China's debt buildup is continuing despite economic slowdown, but for the time being, it won't trigger a financial crisis, said a credit officer with global credit ratings agency Moody's Investor Service.
Moody's noted China's overall credit growth is still outpacing nominal GDP, leading to higher debt-to-GDP ratio. In particular, corporate debt has reached 160 percent of GDP in mid-2015, twice the level in the United States, according to a Thomson Reuters study, and among the highest in the world.
History shows such a debt overhang usually precedes a financial crisis. But, Michael Taylor, chief credit officer for Moody's Asia Pacific region, told China Daily he did not believe this is the case for China.
Certain features of the country's financial system distinguish it from other economies, he said.
China's capital account is still relatively closed, which acts as a "major defense" against big inflows and outflows of capital.
"This is why, looking ahead, opening up of the capital account should be managed carefully because though moving toward an open account in the long run is a positive development, it means you start to dismantle the defenses," he said.
The second reason is China's domestic saving is very high, which means most of the debts are domestically funded. "If you look at the economies that got into real difficulties, a lot of debts are borrowed overseas," he said.
Most of the debt is held by State-owned banks, which means there is plenty of room for maneuver. What's more, China saw its debt growth in the early stage of its development, which means growth potential underpins the debt.
"The real trick is, leverage could be reduced by growing the economy. What you have to do is to grow the economy in a way that doesn't increase the debt burden, which is why I argue finding new growth drivers really is the key to future rebalancing," he said.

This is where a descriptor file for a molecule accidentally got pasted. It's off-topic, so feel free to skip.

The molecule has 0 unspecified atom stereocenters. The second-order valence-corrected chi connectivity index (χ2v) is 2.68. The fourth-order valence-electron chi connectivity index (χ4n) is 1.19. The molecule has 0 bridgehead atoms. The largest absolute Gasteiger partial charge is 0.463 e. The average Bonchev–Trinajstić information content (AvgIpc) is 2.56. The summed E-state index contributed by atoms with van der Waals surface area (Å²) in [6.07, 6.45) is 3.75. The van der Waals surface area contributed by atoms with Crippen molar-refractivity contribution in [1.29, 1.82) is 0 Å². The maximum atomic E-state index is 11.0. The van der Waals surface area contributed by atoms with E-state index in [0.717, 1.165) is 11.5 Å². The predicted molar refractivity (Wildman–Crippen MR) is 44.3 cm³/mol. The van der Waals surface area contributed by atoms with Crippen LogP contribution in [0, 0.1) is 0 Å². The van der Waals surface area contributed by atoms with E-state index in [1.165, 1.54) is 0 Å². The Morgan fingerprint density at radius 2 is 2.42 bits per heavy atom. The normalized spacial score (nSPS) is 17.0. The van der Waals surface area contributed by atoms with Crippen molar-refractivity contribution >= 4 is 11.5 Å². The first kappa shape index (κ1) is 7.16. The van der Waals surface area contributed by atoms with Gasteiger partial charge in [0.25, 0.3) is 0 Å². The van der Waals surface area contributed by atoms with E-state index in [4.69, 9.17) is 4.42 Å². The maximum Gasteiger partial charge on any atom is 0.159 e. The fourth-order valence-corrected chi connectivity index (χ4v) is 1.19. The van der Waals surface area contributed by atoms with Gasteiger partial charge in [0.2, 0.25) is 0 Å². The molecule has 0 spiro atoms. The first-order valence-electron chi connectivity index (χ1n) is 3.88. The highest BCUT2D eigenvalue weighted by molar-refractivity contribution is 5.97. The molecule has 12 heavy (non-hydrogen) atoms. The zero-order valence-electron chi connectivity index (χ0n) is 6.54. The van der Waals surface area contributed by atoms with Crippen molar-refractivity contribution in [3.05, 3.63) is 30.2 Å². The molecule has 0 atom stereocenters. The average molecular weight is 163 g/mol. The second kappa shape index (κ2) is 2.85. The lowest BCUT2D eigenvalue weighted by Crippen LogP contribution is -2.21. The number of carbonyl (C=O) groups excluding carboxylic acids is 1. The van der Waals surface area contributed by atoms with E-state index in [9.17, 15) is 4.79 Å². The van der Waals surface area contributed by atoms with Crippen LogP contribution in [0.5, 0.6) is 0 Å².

New engines could be consumption and service, especially e-commerce, according to Taylor. The worry, though, is while consumption is picking up, it is not fast enough to replace the gap left by investment slowdown.
"Without identification of new engines, even the 6.5 percent GDP growth is hard to achieve in the next five years," he said.
To allow private sector and new industries to flourish, a critical task is to allow "zombie firms" that lose money heavily but are sustained by credit support, to die.
The phenomenon is so entrenched that, according to a China Chengxin International Credit Ratings' estimate, 63 percent of bonds issued this year have been used to repay existing debt, up from 45 percent in 2012.
Assuming an interest rate of 7 percent, annual interest payment alone accounted for 17.6 percent of China's GDP.
This is not sustainable, but there is a dilemma over closure of zombie firms, mostly State-owned enterprises, because it would entail massive unemployment. There are no easy solutions, Taylor said .
"We believe the central government will proceed quite cautiously. They'll be willing to permit some defaults and close down, but this will not be a widespread pattern. On the one hand, we'll continue to see bailouts and on the other, (there will be) more 'selective' defaults in selective industries."